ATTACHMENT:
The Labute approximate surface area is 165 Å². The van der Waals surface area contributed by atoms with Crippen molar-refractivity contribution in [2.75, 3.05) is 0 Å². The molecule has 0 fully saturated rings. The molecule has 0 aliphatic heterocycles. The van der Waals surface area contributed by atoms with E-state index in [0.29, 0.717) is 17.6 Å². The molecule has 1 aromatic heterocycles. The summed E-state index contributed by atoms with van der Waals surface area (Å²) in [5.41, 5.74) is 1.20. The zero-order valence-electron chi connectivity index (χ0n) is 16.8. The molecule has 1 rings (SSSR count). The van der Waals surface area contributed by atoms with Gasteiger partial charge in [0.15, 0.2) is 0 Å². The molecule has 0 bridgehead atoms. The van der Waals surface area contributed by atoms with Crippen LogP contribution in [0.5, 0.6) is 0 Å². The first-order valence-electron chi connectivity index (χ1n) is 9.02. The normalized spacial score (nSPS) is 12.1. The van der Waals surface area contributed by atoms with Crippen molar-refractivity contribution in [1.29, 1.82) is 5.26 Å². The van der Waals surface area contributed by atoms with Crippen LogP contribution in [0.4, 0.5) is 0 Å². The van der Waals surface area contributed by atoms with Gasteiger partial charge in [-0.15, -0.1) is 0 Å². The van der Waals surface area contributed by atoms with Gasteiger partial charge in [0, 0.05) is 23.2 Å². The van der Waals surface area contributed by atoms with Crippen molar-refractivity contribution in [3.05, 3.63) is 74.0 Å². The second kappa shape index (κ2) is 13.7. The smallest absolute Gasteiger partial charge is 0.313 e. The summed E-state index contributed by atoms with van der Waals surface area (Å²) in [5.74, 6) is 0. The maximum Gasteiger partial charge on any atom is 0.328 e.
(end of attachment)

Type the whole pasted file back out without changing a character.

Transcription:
The Labute approximate surface area is 165 Å². The van der Waals surface area contributed by atoms with Crippen molar-refractivity contribution in [2.75, 3.05) is 0 Å². The molecule has 0 fully saturated rings. The molecule has 0 aliphatic heterocycles. The van der Waals surface area contributed by atoms with E-state index in [0.29, 0.717) is 17.6 Å². The molecule has 1 aromatic heterocycles. The summed E-state index contributed by atoms with van der Waals surface area (Å²) in [5.41, 5.74) is 1.20. The zero-order valence-electron chi connectivity index (χ0n) is 16.8. The molecule has 1 rings (SSSR count). The van der Waals surface area contributed by atoms with Gasteiger partial charge in [0.15, 0.2) is 0 Å². The molecule has 0 bridgehead atoms. The van der Waals surface area contributed by atoms with Crippen LogP contribution in [0.5, 0.6) is 0 Å². The first-order valence-electron chi connectivity index (χ1n) is 9.02. The normalized spacial score (nSPS) is 12.1. The van der Waals surface area contributed by atoms with Crippen molar-refractivity contribution in [1.29, 1.82) is 5.26 Å². The van der Waals surface area contributed by atoms with Crippen LogP contribution in [0.4, 0.5) is 0 Å². The van der Waals surface area contributed by atoms with Gasteiger partial charge in [-0.15, -0.1) is 0 Å². The van der Waals surface area contributed by atoms with Gasteiger partial charge in [0, 0.05) is 23.2 Å². The van der Waals surface area contributed by atoms with Crippen molar-refractivity contribution in [3.05, 3.63) is 74.0 Å². The second kappa shape index (κ2) is 13.7. The smallest absolute Gasteiger partial charge is 0.313 e. The summed E-state index contributed by atoms with van der Waals surface area (Å²) in [5.74, 6) is 0. The maximum Gasteiger partial charge on any atom is 0.328 e.